The Animal Imaging Shared Resource (AISR) performs microPET/CT and microSPECT/CT protocol development, image acquisition and image analysis for small animal models and imaging phantoms.
Nuclear medicine images are produced by giving the animal short-lived radioactive isotopes and detecting their decay using a gamma camera (SPECT) or positron emission (PET) scanner, revealing the spatial and temporal distribution of target-specific radiotracers and pharmaceuticals. An extensive array of radiopharmaceuticals, or molecular probes exist (based on 11C, 13N, 15O, 18F, 124I, 64Cu, 68Ga, 89Zr for PET and 123I, 99mTc, 201Ti, 111In for SPECT) to image diverse aspects of tumor physiology and biology. Data can reveal properties such as glucose metabolism, blood volume and flow, tissue uptake, receptor binding, and oxygen utilization. Since both modalities have a relatively low spatial resolution, CT is usually added for an anatomical overlay of the biodistribution of the radiolabeled probe.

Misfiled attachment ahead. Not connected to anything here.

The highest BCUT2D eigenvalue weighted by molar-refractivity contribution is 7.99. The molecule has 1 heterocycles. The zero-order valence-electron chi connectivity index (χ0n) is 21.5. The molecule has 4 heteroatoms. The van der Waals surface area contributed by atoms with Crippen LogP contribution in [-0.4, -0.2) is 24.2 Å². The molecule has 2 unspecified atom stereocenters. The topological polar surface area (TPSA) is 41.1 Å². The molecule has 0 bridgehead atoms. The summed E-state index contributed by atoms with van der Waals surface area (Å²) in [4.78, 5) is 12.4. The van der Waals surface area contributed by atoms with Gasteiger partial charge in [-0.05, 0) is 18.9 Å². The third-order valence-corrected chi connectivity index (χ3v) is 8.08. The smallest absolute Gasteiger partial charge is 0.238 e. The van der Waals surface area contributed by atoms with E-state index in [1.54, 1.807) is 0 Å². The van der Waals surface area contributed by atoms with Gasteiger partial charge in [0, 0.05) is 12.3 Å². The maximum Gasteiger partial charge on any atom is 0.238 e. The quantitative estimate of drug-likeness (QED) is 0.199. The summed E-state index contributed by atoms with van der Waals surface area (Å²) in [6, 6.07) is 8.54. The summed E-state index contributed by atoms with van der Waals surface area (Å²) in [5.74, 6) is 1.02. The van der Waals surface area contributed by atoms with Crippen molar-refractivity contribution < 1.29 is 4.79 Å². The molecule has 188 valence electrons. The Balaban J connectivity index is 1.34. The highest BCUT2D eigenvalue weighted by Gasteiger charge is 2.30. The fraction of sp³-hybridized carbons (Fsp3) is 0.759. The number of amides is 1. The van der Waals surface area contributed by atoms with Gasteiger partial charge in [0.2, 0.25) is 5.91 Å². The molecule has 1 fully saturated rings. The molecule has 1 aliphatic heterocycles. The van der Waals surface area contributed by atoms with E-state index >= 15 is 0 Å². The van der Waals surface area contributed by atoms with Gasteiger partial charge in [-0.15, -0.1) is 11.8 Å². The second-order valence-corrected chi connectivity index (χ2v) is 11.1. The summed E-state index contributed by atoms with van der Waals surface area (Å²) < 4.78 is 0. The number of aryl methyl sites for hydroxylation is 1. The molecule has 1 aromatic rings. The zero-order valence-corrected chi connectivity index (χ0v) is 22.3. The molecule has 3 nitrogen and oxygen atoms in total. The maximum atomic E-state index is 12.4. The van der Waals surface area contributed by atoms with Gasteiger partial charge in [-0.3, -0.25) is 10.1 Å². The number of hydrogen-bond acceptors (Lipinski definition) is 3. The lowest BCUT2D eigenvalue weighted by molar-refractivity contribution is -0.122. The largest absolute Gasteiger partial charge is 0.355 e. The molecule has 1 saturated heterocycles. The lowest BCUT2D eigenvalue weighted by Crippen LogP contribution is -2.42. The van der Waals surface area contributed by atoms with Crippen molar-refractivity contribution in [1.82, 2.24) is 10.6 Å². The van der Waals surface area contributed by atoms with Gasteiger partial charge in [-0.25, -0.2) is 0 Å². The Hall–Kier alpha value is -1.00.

The Siemens Inveon microPET and microCT scanners were installed in 2008.
The Mediso SPECT/CT was installed in 2016 (please contact Yubin Miao, PhD, Yubin.Miao@CUAnschutz.edu for more information on SPECT radiotracers).
Small Animal Imaging PET/SPECT/CT
PET/CT Scientific Highlights:
The University of Colorado Anschutz Medical Campus has an onsite Radiochemistry lab that currently has the capability to produce 18F, 11C, and 13N. More information about our onsite radiochemistry lab can be found on the Radiochemistry webpage.
FDG-PET/CT on leukemic mice, PI: Craig Jordan, PhD (available at Cancer Cell 2018, PMID: 30270124)
Natalie Serkova, PhD
Office: (303) 724-1086
Pager: (303) 266-2910
Jenna Steiner, AAS, CVT
Office: (303) 724-2942
Francis G. Garay
Office: (303) 724-2499
Toni T. Mufford, CVT, LATG
AISR Veterinary Technician III
Phone: (303) 859-1382
Location: RC1N Vivarium, Suite 1, Rm 0434